“I’m proud to say that this year my colleagues and I helped to secure a badly needed increase in funding for GLRI, but our work is not done, and we’re going to continue push for more funding for the critical programs for the Great Lakes and our clean water. I cosponsored legislation to gradually  increase GLRI funding from $375 million to $475 million over the next four fiscal years.”

Regional Alliance

Recognizing the need for a broader conservation approach, local groups work closely with organizations like the Alliance for the Great Lakes led by Todd Brennan, who’s based in Milwaukee.

Brennan, who also spoke at the roundtable, works regionally on matters related to sustainable water use and sits on the advisory committee for the eight-state Great Lakes Water Resources Compact and Binational Agreement. He works to ensure the integrity of the compact and has advised on new rules for compact implementation.

Brennan plays an integral role in shaping the Alliance’s work on nutrient pollution from agricultural sources. He partners with University Wisconsin – Green Bay to spearhead a broad-based initiative in Lower Fox River communities to reduce phosphorus pollution and improve water quality in Green Bay.

“It’s been five years since we held our first roundtable here, and I’m so glad to see how this event has grown,” he told attendees. “We know you’re facing very difficult challenges. But in the midst of those challenges there  are many successes, and that’s why we’re here today. And I commend you all for coming here to share what you’ve learned.”

Additional challenges

While acknowledging that considerable progress has been made over the last decade, Brennan stressed that much work remains.

“The economic impact of Green Bay, from just the recreational fishery, is $254 million, and $234 million from Lake Winnebago. But these are also Algae outbreak hotspots,” he explained.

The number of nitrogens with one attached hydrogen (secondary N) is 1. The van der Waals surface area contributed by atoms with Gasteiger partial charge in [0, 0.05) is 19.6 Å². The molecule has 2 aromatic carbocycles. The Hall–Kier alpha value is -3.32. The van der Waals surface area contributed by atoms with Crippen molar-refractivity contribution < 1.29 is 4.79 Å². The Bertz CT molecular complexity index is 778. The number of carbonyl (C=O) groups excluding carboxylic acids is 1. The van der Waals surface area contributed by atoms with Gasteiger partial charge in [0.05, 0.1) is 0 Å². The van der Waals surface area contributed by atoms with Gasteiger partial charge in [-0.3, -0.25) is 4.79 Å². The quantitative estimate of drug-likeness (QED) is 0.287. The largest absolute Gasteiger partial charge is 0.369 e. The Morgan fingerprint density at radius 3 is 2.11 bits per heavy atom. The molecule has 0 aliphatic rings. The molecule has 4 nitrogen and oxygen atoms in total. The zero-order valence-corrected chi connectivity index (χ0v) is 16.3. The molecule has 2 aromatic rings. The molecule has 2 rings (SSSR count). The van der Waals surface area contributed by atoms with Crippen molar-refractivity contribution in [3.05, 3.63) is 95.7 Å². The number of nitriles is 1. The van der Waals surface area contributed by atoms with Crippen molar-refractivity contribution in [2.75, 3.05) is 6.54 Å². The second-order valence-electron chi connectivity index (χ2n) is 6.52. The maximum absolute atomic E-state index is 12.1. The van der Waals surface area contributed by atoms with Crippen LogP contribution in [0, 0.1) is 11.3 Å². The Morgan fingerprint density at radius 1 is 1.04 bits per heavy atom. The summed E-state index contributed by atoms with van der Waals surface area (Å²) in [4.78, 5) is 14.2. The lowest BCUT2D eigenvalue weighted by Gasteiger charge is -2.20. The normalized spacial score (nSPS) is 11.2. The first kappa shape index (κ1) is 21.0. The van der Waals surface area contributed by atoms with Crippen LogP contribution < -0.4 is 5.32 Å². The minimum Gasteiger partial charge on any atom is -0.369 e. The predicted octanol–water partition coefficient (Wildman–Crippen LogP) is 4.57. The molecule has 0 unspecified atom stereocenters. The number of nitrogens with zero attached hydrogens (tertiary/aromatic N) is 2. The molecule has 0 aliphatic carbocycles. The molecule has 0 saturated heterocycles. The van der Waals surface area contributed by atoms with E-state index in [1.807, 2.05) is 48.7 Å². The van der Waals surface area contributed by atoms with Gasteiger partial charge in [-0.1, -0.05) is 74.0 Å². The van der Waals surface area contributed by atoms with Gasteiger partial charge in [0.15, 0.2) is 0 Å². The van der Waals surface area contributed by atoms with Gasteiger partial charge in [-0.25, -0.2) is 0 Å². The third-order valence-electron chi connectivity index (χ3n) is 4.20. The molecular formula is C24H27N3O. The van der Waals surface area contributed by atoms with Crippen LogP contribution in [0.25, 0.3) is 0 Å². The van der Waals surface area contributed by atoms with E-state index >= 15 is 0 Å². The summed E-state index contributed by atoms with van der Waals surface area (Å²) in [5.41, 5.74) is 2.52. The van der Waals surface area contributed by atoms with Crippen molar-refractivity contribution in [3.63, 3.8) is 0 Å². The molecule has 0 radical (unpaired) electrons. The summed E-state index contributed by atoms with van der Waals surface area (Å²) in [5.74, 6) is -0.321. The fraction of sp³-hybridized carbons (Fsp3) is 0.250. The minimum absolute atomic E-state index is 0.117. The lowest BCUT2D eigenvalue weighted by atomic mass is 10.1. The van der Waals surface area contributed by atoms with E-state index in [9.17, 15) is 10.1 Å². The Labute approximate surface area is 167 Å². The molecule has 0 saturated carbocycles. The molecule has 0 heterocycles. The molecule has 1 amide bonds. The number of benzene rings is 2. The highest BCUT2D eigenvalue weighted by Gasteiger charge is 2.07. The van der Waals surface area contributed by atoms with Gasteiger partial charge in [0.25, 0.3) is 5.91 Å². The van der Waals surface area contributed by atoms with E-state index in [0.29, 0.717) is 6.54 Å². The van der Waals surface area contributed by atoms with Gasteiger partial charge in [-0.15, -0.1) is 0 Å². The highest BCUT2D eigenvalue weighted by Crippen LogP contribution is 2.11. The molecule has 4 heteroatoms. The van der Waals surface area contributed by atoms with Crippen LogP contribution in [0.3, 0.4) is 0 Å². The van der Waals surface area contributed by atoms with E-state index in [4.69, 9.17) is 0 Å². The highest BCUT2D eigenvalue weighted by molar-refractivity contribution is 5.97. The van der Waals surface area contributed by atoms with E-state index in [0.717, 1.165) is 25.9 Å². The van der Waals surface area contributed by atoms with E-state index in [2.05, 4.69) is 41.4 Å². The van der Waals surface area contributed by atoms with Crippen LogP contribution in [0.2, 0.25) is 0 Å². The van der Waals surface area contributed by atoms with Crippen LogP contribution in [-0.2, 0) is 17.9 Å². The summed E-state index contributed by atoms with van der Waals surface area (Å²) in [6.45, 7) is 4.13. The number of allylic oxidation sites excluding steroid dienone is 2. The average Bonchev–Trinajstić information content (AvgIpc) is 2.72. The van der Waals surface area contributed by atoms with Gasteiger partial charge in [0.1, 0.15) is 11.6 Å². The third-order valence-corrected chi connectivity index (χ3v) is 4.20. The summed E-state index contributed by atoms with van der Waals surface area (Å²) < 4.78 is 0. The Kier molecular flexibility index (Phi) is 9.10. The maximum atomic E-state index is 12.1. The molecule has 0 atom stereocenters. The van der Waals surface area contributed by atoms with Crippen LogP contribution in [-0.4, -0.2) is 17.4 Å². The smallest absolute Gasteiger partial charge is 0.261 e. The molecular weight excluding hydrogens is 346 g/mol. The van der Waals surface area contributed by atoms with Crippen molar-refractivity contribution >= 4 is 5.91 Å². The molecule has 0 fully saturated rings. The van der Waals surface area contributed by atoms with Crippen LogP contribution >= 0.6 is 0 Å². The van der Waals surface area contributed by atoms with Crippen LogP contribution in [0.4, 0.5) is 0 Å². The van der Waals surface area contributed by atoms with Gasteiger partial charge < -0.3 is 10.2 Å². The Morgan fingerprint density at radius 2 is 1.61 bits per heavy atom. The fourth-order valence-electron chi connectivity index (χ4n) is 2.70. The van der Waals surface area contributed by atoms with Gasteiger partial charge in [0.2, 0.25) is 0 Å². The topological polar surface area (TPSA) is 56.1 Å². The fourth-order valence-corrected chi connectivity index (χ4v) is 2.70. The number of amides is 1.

He pointed out that just under 50 percent of the phosphorus in area waters comes from agriculture, along with 60 percent of the sediment, while one-third of the phosphorus load comes from wastewater treatment facilities, with the rest from urban areas.

“What happens on the land is reflected on the water,” Brennan emphasized. “When there are fewer inputs going on the land, we actually see an immediate improvement in the water.”

He gave credit to area farmers for efforts to improve water quality. “We know how much agriculture contributes to our economy. We know that farmers are trying to reduce runoff and nutrient loss, keeping the soil and nutrients on the land where they belong. What area farmers have done over the years, especially in the last five, has put us in a good position to make further progress,” Brennan said.

He noted that farms, the entire ag industry, watershed managers and other agencies are getting better at how they manage. “We getting better at managing the response and at adapting to improve water quality,” he said

Continuing to improve water quality in the lower Fox, the new goal is to achieve a 30 percent reduction in phosphorus by 2030 and a 50 percent reduction by 2040.

“If we can achieve that we will have a healthy system with significantly reduced dead zones from algae outbreaks, sediment and nutrient pollution,” Brennan said. “And, in turn, we get safer water restored wildlife, improved recreation, less dredging, healthier soil and economic stability.”